In the season finale of Netflix's new series The Crown, Queen Elizabeth (Claire Foy) asks her husband, Prince Philip (Matt Smith), to go to Australia to open the 1956 Olympic Games in her name. He pouts and says no, he won't go, and Elizabeth pleads with him: "Please, Philip, everyone just wants you to be happy." Later, when Philip is dancing with the Queen Mother (Victoria Hamilton) at a party, she too urges him to go on the trip. When he protests, again, she murmurs, "You have more freedom than any consort in history, and you repay it by scowling and skulking."
Indeed, Philip has spent most of the 10 episodes of this season "scowling and skulking," as the queen mother puts it. It's not clear whether we're meant to sympathize with Philip — whose naval career and relatively carefree life in Malta are cut short when Elizabeth becomes Queen much earlier than anyone expected — or roll our eyes at him. Smith certainly seems to think of him as a sympathetic character; he recently told Refinery29, "He's a rock star. He's a maverick. He's kind, he's witty, he's groovy. He's the sort of alien of the group who says everything and he does say things that he shouldn't." Perhaps more surprisingly, Foy agreed: "I don't think anyone could think he's an asshole from the show."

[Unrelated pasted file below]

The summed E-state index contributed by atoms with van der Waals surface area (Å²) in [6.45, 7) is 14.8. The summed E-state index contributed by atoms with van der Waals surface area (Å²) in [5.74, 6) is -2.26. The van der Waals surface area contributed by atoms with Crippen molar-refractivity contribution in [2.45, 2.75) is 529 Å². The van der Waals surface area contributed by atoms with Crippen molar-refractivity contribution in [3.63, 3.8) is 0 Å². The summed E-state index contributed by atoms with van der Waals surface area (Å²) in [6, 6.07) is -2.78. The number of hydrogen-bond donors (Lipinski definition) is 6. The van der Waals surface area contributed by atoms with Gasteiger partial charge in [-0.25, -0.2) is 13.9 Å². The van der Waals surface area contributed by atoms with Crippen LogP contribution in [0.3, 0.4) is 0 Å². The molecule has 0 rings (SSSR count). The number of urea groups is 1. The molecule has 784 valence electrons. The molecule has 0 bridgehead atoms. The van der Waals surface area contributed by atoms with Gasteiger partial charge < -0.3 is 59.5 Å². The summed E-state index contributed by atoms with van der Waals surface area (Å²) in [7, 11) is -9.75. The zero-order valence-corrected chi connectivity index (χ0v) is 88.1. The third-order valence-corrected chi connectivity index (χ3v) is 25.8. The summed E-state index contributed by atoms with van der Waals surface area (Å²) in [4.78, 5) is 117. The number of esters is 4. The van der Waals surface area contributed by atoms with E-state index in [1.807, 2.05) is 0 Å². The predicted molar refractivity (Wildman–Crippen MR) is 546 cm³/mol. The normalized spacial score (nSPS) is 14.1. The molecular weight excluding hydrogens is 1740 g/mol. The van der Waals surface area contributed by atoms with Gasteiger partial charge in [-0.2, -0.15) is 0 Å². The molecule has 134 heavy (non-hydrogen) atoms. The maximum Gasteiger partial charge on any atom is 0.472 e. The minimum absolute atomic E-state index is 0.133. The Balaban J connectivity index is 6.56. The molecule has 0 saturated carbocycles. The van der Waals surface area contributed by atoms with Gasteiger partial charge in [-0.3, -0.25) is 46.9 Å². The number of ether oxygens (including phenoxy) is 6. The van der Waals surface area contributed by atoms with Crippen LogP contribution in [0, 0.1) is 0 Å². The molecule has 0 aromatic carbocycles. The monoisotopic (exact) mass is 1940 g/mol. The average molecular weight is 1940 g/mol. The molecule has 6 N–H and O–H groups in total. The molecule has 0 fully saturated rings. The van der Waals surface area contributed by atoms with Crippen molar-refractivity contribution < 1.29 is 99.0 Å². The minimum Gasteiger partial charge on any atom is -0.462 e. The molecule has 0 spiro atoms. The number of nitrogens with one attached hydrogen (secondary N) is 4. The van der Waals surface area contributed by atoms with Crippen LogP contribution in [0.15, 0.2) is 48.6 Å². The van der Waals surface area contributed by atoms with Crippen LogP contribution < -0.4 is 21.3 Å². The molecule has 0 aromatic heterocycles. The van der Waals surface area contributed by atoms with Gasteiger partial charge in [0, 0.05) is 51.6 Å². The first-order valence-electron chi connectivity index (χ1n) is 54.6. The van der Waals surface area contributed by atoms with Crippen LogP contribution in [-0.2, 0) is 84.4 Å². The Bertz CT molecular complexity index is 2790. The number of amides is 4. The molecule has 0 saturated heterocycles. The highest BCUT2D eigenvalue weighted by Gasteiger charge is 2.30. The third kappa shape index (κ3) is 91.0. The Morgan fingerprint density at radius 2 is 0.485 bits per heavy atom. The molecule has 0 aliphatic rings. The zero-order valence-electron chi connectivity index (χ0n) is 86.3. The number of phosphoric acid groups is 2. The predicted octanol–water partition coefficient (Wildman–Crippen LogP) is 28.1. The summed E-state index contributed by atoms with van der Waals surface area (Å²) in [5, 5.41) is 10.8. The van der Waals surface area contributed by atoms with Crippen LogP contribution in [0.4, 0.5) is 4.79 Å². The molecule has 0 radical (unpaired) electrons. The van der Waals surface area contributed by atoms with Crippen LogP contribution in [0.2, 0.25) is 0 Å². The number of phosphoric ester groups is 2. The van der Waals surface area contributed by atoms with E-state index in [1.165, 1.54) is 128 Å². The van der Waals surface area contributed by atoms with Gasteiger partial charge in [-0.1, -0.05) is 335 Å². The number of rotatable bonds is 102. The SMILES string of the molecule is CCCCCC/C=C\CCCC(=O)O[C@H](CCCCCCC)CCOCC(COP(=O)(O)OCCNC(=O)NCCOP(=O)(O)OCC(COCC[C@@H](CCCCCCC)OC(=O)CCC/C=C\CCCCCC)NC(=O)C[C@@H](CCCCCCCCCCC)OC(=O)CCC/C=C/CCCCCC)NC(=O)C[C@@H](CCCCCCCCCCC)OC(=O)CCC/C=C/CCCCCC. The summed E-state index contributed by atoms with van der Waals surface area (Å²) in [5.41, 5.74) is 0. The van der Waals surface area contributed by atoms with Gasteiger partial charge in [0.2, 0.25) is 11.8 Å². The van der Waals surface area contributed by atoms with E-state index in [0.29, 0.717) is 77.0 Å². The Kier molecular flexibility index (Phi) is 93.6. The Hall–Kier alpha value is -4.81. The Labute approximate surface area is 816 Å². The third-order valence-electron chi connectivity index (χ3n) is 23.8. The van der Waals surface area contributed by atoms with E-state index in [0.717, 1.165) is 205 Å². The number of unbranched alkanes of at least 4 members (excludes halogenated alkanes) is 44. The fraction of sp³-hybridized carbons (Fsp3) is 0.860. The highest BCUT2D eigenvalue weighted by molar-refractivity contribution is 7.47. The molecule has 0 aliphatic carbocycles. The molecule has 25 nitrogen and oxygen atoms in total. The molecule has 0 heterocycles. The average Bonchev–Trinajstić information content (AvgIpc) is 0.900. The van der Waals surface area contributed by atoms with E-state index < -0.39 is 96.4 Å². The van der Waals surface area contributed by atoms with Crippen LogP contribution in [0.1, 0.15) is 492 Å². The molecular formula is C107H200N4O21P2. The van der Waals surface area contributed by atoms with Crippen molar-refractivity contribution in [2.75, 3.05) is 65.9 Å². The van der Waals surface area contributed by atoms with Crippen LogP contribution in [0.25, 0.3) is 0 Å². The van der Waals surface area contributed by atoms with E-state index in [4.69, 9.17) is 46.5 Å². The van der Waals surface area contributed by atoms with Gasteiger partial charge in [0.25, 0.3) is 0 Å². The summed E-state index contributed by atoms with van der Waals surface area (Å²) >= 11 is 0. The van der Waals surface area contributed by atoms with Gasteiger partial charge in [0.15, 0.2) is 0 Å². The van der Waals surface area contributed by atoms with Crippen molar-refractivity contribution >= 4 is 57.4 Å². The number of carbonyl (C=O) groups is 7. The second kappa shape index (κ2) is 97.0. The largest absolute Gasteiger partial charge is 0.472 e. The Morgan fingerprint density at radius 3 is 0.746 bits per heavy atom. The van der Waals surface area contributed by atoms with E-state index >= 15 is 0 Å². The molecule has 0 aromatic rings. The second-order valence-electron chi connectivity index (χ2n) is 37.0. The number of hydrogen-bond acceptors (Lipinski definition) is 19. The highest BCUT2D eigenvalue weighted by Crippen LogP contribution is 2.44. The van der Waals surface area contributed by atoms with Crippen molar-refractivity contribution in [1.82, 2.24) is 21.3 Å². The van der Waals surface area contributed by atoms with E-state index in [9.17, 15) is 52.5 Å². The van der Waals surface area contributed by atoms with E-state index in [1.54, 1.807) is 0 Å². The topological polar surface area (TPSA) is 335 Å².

Whether you think that or not, it's hard to watch The Crown without feeling as if the Queen’s marriage is kind of a royal metaphor for every relationship between a successful woman and a man who can't handle that success. And while some of the tension between the characters could be attributed to the ways in which their relationship challenged the gender norms of the 1950s, it's also sobering to realize how much has not changed. Today, in 2016, looking back at this relationship — a prominent, visible one — it's worth asking how much progress we’ve really made in terms of the struggle between powerful women and the men who (don't?) support them.
It's also hard to watch Philip and Elizabeth’s relationship unfold onscreen in the current political moment. Would our feelings about Philip be different if Hillary Clinton had won the election? In a Daily Beast article that came out prior to the election, Kevin Fallon wrote, "There’s an undeniable thrill in watching the rise of one of the most visible female figures in modern history at a time when, just days after The Crown debuts on Netflix, the United States could be electing its first female president." Alas.
In the opening minutes of the first episode, which takes place in 1947, King George VI (Jared Harris) coughs up blood in a bathroom in Buckingham Palace. In the following scene, Philip renounces his Greek citizenship (he was the grandson of the exiled Greek king) and takes British citizenship so he can marry Elizabeth. Already, it is implied, Philip is making sacrifices for the woman he loves. But it's hard not to read Philip's decision to marry Elizabeth somewhat cynically. "Well done," his uncle, Lord Louis "Dickie" Mountbatten (Greg Wise), says to him quietly after the naturalization ceremony is over, and here we have the sense that Philip is entering into this marriage in no small part to restore his own family's name. In 1952, King George VI died, and Elizabeth ascended the throne at the age of 25.